The Chartered Insurance Institute has recently published a paper by me, entitled ‘The Digital Panopticon and the New Power of Data’. It looks at a radical shift in how insurance markets are going to be regulated. It’s worth a read, even if I say so myself!
Here’s a summary of the paper – you can find the full version here.
We know that ‘big data’ is starting to transform the way in which the insurance sector engages with consumers. The result will be new products and services that promise a more personalised, customer centric way of doing business. Yet this also means that insurers will gain access to unprecedented levels of information about our lives. Our everyday activities will be tracked and recorded like never before. We are moving towards a world in which we are constantly being monitored in some way.
This begins to resemble an idea put forward by the 18th century reformer Jeremy Bentham. He envisaged a prison designed in the form of a ring, with a central tower from which prisoners could be monitored at all times, but in which those monitoring remained unseen. He called it the Panopticon. The key feature of Bentham’s design was that the monitoring was so constant, yet so unknowing, that the prisoners would be forced into more conforming behaviour.
Let’s think of a modern day Panopticon, filled not with prisoners, but with millions of consumers, with the central tower full of firms gathering data about us. Data about our everyday activities would stream into that central tower, to be turned by the firms there into personalised products and services. A ‘digital Panopticon’.
Insurers are one such class of firm taking up position in that central tower. Underwriting and claims people would feed upon all that consumer data, looking for patterns of behaviour that signal a good or bad risk, an honest or dishonest claimant.
Then there’s the Financial Conduct Authority, talking about a new era of regulation based upon a combination of data, technology and behavioural science. They illustrated this in a recent review of the pay-day loan sector, drawing in vast amounts of loan data from firms, to produce new rules on lending and servicing practice.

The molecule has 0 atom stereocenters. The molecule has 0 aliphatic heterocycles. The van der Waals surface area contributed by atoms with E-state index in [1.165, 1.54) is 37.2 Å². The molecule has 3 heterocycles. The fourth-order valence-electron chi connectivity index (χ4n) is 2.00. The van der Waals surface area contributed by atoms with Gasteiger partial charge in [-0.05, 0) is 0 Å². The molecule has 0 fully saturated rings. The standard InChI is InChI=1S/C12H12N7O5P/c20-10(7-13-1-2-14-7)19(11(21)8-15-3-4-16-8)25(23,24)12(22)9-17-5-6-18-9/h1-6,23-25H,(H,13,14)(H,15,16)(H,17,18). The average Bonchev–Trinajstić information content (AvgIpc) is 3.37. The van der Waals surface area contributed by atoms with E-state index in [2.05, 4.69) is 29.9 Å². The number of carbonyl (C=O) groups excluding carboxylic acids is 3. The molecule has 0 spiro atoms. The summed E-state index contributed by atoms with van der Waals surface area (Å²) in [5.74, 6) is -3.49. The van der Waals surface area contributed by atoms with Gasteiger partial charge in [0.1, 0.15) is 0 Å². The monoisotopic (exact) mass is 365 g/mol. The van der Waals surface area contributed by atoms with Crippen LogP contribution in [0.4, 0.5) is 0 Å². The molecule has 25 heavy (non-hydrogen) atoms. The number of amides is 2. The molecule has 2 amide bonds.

Insurance could be next on the FCA’s list, given its track record of mis-selling. Will the FCA start drawing in vast amounts of insurer data to analyse it for signs of consumer detriment? If so, does this mean the regulator is now constructing an observation tower of its own inside that ‘Digital Panopticon’, one that sits within the insurance market’s own tower?
Such a ‘tower within a tower’ could be a game changing move. It could bring about a radical change in market attitudes towards ethics, fairness and culture. After all, the idea behind the Panopticon was for it to bring out better, more universal behaviour, on the basis that what you were doing at any time might be under observation. Is the real future of regulation then simply the power derived from being in that inner tower, using data to watch over a firm that could be yours, a person that could be you?
And if firms use predictive analytics to anticipate policyholder behaviour, then could the regulator use its own predictive analytics to identify emerging patterns of misconduct? A regulator able to address misconduct before it became widespread would be powerful as well as controversial.
This could bring about a revolution in trust, for might consumer concerns about their personal data fall away, knowing that regulators are able to see everything insurers are doing with it?
The original Panopticon proved too radical and was never built. Yet something very similar is taking shape in the digital insurance market. The key question is: is the insurance market and its regulators ready for the consequences that will flow from this?